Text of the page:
An early warning system designed spot water line breaks before they rupture isn't a fail safe for all pipes. And as many as 800 sections of pipe across two area counties aren't covered by the detection system.
CHEVY CHASE, Md. – A water main break like the one that shot a geyser several stories into the air and caused major damage in Chevy Chase last month could happen again elsewhere in the region.
Montgomery and Prince George’s counties have up to 800 sections of pipe like the one that ruptured in Chevy Chase on March 19.
Additionally, Montgomery County Councilman Roger Berliner told WTOP he was surprised to learn an early warning system couldn’t spot this type of break.
“We thought we had a monitoring system in place that we could assure our public that they are safe,” Berliner said.
But Jim Neustadt, Director of Communications and Community Relations for the Washington Suburban Sanitary Commission, says WSSC has always been upfront about the limitations of the monitoring system.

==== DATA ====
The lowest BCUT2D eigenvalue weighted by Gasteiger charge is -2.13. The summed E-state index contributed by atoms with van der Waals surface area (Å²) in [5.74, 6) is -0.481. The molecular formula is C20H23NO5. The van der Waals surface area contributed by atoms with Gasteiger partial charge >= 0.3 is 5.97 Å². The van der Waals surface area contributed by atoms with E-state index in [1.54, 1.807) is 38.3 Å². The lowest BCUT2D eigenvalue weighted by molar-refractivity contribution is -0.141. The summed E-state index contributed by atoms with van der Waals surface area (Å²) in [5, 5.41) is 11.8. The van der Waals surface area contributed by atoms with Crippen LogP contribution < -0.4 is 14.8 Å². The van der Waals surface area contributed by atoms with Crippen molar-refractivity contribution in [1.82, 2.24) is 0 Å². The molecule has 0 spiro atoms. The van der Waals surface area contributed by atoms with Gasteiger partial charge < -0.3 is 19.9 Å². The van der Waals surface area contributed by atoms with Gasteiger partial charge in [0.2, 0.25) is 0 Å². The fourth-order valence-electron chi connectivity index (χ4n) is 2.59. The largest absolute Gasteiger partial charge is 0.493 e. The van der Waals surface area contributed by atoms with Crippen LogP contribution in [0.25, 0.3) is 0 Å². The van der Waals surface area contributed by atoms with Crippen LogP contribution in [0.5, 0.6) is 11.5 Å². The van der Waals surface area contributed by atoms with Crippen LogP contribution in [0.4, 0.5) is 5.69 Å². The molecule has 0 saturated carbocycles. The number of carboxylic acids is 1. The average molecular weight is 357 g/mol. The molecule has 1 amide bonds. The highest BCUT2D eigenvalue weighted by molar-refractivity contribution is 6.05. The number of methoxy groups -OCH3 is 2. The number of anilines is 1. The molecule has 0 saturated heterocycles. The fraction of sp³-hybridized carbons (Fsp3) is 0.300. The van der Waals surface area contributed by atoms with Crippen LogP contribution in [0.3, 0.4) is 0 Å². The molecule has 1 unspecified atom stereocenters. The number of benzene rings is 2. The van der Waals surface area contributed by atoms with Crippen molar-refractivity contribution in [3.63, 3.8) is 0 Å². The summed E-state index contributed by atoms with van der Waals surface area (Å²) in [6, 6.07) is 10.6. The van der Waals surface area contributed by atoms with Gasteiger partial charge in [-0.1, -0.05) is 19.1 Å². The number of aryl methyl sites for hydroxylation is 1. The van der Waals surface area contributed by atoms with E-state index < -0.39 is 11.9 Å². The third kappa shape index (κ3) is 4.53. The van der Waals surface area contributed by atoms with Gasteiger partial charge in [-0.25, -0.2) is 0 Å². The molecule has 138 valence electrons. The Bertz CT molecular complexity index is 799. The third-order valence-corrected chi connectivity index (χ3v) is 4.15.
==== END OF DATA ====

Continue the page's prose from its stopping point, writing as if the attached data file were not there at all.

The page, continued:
The system works by listening for the noises made when pre-stressed wire breaks. But if a section of pipe contains no wire, like the failed piece in Chevy Chase, the system would not detect the failure.
Crews rebuild a curb Wednesday in Chevy Chase. The work is as part of ongoing repairs after a 60-inch water main burst in March. (WTOP/John Aaron)
“We have never said [acoustic monitoring] is fail-safe,” Neustadt said. “We know that as much as we do, there’s always something that can happen.”
A full report on the break is expected to come out in July. The massive water main break left 1.8 million WSSC customers on water restrictions for several days while crews worked to replace a 20-foot section of pipe.
Work to restore damage to a nearby creek bed, trees, a portion of Wisconsin Avenue and sidewalk were expected to take weeks.